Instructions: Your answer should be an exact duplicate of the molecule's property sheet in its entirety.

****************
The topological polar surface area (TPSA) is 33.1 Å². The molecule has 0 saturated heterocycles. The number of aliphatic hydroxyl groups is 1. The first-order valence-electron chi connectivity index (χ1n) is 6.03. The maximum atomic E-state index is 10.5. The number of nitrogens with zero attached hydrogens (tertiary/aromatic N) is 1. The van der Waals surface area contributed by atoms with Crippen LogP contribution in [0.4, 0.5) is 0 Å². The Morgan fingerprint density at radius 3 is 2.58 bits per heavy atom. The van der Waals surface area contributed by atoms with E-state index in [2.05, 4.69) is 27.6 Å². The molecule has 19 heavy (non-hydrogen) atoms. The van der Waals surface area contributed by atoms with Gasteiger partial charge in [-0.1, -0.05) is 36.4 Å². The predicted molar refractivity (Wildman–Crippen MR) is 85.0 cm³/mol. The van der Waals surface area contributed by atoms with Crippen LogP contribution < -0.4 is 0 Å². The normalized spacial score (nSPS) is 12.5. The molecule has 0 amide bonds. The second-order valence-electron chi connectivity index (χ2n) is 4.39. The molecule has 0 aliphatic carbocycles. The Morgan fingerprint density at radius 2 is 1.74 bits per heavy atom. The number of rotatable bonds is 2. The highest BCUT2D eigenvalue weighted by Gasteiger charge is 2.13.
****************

The topological polar surface area (TPSA) is 33.1 Å². The molecule has 0 saturated heterocycles. The number of aliphatic hydroxyl groups is 1. The first-order valence-electron chi connectivity index (χ1n) is 6.03. The maximum atomic E-state index is 10.5. The number of nitrogens with zero attached hydrogens (tertiary/aromatic N) is 1. The van der Waals surface area contributed by atoms with Crippen LogP contribution in [0.4, 0.5) is 0 Å². The Morgan fingerprint density at radius 3 is 2.58 bits per heavy atom. The van der Waals surface area contributed by atoms with E-state index in [2.05, 4.69) is 27.6 Å². The molecule has 19 heavy (non-hydrogen) atoms. The van der Waals surface area contributed by atoms with Gasteiger partial charge in [-0.1, -0.05) is 36.4 Å². The predicted molar refractivity (Wildman–Crippen MR) is 85.0 cm³/mol. The van der Waals surface area contributed by atoms with Crippen LogP contribution < -0.4 is 0 Å². The normalized spacial score (nSPS) is 12.5. The molecule has 0 amide bonds. The second-order valence-electron chi connectivity index (χ2n) is 4.39. The molecule has 0 aliphatic carbocycles. The Morgan fingerprint density at radius 2 is 1.74 bits per heavy atom. The number of rotatable bonds is 2. The highest BCUT2D eigenvalue weighted by Gasteiger charge is 2.13.